Discrepant emotional awareness in Shakespeare
in The Renaissance of emotion
Abstract only
Get Access to Full Text

You are not authenticated to view the full text of this chapter or article.

manchesterhive requires a subscription or purchase to access the full text of books or journals - to see content that you/your institution should have access to, please log in through your library system or with your personal username and password.

If you are authenticated and think you should have access to this title, please contact your librarian.

Non-subscribers can freely search the site, view abstracts/extracts and download selected front and end matter. 

Access Tokens

If you have an access token for this content, you can redeem this via the link below:

Redeem token

The suggestive phrase ‘discrepant awareness’ was coined in 1960 by Bertrand Evans to explore the ways in which Shakespeare presents differences in knowledge and understanding between characters, and between characters and audience, in order to build up irony and suspense, and to complicate plotting. This device, Evans suggests, is crucial to Shakespeare’s dramatic craftsmanship and a clue to the great range of theatrical effects he creates, respecting the multiplicity of perceptions that coexist and interact. However, while Evans shows how narrative complexity is enhanced by studying the limitations of what each individual knows or is ‘aware of’ at a particular moment he pays little attention to what each character is feeling. The argument advanced in this chapter is that the neglected notion of discrepant awareness can fruitfully be developed to include consideration of emotional fluctuations in each play, including passions (fixed obsessions), affects (humoral aspects in character creation), and emotions (fleeting situational responses). We explore emotional complexity of scenes for both characters and audiences, using scenes respectively from The Two Gentlemen of Verona and Cymbeline. It might be regarded as a distinctive hallmark of Shakespeare’s dramatic method in dealing with emotional complexity.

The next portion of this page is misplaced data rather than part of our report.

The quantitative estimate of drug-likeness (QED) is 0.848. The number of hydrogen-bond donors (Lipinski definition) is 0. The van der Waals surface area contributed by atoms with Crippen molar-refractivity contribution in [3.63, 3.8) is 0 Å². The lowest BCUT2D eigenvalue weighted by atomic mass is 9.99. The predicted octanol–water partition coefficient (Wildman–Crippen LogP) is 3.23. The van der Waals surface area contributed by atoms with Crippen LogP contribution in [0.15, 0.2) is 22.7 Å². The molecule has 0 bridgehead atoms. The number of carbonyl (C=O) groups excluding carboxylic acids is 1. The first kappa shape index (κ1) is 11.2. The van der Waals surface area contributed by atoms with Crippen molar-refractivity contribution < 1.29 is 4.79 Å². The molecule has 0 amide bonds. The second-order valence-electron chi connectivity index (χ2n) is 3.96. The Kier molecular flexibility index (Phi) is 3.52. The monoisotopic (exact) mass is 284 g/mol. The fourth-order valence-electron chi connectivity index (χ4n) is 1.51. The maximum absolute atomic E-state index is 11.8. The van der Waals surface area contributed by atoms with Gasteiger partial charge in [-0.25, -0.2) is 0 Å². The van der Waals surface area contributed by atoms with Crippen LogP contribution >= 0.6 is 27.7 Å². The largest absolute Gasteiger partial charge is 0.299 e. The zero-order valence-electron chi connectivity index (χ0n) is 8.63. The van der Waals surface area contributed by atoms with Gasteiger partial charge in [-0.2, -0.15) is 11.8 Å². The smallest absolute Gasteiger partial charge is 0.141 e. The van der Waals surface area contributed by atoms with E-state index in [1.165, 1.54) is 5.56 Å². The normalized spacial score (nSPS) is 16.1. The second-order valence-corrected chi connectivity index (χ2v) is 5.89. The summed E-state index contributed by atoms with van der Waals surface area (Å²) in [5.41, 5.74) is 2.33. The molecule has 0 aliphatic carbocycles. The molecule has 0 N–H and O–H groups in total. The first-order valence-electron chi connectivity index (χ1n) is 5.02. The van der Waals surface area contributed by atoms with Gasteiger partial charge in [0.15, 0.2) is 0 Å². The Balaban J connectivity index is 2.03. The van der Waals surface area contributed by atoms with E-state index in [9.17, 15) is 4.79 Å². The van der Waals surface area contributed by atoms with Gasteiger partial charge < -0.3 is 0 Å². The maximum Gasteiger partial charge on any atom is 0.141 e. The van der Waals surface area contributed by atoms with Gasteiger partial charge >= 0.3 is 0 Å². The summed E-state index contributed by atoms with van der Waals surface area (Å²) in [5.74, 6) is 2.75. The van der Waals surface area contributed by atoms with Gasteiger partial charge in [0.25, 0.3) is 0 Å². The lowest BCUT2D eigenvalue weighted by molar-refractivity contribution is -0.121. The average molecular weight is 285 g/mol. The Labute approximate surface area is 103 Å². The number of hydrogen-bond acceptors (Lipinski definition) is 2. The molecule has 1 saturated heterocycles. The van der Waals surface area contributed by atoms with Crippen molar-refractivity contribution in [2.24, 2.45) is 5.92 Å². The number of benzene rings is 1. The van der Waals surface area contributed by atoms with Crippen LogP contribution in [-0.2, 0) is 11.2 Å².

The Renaissance of emotion

Understanding affect in Shakespeare and his contemporaries

INFORMATION
TABLE OF CONTENTS
METRICS

Metrics

All Time Past Year Past 30 Days
Abstract Views 65 19 0
Full Text Views 35 17 0
PDF Downloads 15 12 0
RELATED CONTENT